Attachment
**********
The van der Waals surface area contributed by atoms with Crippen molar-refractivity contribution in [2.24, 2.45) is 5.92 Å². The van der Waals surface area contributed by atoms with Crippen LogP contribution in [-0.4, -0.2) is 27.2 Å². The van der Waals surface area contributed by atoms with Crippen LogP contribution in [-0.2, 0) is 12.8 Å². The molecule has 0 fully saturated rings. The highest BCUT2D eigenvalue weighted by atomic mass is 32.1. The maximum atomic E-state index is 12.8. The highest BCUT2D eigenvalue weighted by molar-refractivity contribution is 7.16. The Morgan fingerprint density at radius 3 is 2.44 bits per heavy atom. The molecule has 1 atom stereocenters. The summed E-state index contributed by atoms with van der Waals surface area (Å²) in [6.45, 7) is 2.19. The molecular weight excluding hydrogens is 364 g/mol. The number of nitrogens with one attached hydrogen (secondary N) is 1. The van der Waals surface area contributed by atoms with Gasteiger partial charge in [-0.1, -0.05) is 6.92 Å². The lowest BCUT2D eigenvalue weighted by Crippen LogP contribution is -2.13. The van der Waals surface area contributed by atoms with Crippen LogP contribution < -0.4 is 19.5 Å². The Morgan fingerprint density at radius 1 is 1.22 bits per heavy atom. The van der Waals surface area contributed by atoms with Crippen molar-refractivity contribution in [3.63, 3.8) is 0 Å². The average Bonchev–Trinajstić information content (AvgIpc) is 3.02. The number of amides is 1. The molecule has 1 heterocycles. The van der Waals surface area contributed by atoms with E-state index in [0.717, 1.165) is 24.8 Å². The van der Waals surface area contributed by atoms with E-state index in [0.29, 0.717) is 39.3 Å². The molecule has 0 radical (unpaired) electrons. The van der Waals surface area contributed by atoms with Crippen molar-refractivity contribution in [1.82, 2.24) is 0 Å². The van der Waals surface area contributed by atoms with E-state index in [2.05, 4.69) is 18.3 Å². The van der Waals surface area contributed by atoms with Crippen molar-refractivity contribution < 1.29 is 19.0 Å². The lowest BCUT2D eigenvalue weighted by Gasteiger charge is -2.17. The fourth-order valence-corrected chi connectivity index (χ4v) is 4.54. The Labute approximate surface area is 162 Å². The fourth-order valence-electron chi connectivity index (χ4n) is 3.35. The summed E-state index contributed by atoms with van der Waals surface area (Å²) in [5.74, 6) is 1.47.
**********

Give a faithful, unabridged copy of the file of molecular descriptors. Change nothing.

The van der Waals surface area contributed by atoms with Crippen molar-refractivity contribution in [2.24, 2.45) is 5.92 Å². The van der Waals surface area contributed by atoms with Crippen LogP contribution in [-0.4, -0.2) is 27.2 Å². The van der Waals surface area contributed by atoms with Crippen LogP contribution in [-0.2, 0) is 12.8 Å². The molecule has 0 fully saturated rings. The highest BCUT2D eigenvalue weighted by atomic mass is 32.1. The maximum atomic E-state index is 12.8. The highest BCUT2D eigenvalue weighted by molar-refractivity contribution is 7.16. The Morgan fingerprint density at radius 3 is 2.44 bits per heavy atom. The molecule has 1 atom stereocenters. The summed E-state index contributed by atoms with van der Waals surface area (Å²) in [6.45, 7) is 2.19. The molecular weight excluding hydrogens is 364 g/mol. The number of nitrogens with one attached hydrogen (secondary N) is 1. The van der Waals surface area contributed by atoms with Gasteiger partial charge in [-0.1, -0.05) is 6.92 Å². The lowest BCUT2D eigenvalue weighted by Crippen LogP contribution is -2.13. The van der Waals surface area contributed by atoms with Crippen LogP contribution < -0.4 is 19.5 Å². The Morgan fingerprint density at radius 1 is 1.22 bits per heavy atom. The van der Waals surface area contributed by atoms with Crippen molar-refractivity contribution in [3.63, 3.8) is 0 Å². The average Bonchev–Trinajstić information content (AvgIpc) is 3.02. The number of amides is 1. The molecule has 1 heterocycles. The van der Waals surface area contributed by atoms with E-state index in [0.717, 1.165) is 24.8 Å². The van der Waals surface area contributed by atoms with E-state index in [0.29, 0.717) is 39.3 Å². The molecule has 0 radical (unpaired) electrons. The van der Waals surface area contributed by atoms with Crippen molar-refractivity contribution in [1.82, 2.24) is 0 Å². The van der Waals surface area contributed by atoms with E-state index in [2.05, 4.69) is 18.3 Å². The van der Waals surface area contributed by atoms with Crippen molar-refractivity contribution < 1.29 is 19.0 Å². The lowest BCUT2D eigenvalue weighted by Gasteiger charge is -2.17. The fourth-order valence-corrected chi connectivity index (χ4v) is 4.54. The Labute approximate surface area is 162 Å². The fourth-order valence-electron chi connectivity index (χ4n) is 3.35. The summed E-state index contributed by atoms with van der Waals surface area (Å²) in [5.74, 6) is 1.47.